Inability to attend to relevant aspects of the environment, to shift attention, and to imitate language and the actions of others;
Difficulty in social interactions including appropriate play with toys and others, and symbolic and imaginative play; and
Difficulty with language comprehension and use, and functional communication.
Programs which capitalize on children's natural tendency to respond to visual structure, routines, schedules, and predictability.
Focus on generalization and maintenance of skills, using technology such as incidental teaching approaches.
Effective and systematic instructional approaches which utilize technology associated with applied behavior analysis, including chaining, shaping, discrete trial format, and others.
Coordinated transitions between service delivery agencies, including 0-2 programs, early intervention/preschool programs, and kindergarten environments.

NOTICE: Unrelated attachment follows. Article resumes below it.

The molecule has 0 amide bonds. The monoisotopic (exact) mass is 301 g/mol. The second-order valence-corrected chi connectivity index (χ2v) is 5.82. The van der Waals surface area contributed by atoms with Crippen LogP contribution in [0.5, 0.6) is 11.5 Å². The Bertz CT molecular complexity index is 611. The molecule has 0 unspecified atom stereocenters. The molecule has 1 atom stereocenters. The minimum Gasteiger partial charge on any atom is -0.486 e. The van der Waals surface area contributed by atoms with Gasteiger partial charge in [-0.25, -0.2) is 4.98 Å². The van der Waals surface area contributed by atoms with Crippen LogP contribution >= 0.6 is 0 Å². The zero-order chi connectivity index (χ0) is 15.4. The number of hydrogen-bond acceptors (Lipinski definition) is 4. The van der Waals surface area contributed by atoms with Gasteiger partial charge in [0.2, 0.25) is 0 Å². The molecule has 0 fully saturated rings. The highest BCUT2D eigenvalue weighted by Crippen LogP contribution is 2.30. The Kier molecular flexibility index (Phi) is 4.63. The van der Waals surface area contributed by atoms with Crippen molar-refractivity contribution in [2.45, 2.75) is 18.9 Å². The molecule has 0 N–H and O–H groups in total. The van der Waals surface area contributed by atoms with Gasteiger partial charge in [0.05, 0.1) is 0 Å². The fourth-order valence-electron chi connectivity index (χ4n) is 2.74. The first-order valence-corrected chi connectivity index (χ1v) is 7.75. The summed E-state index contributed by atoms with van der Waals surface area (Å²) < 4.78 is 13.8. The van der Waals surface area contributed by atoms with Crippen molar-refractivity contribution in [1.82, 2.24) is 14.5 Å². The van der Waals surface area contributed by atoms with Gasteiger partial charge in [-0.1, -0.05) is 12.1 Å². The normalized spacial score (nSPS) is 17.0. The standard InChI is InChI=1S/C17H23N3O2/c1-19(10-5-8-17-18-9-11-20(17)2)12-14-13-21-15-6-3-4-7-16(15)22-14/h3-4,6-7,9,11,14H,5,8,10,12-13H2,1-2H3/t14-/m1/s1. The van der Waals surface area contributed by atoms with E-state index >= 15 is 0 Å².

Use of the technology associated with functional behavioral assessment and positive behavioral supports when involved with a child who presents behavioral challenges.
Family involvement, including coordination between home and involved professionals, an in-home training component, and family training and support.
The Autism Society of America encourages applied research to determine those interventions and approaches that are most effective for all children with autism spectrum disorders, and to encourage common usage of these practices for each child with an autism spectrum disorder, regardless of geographical location.
- Prepared by the Autism Society of America Panel of Professional Advisors. Approved: Autism Society of America Board of Directors, April 2000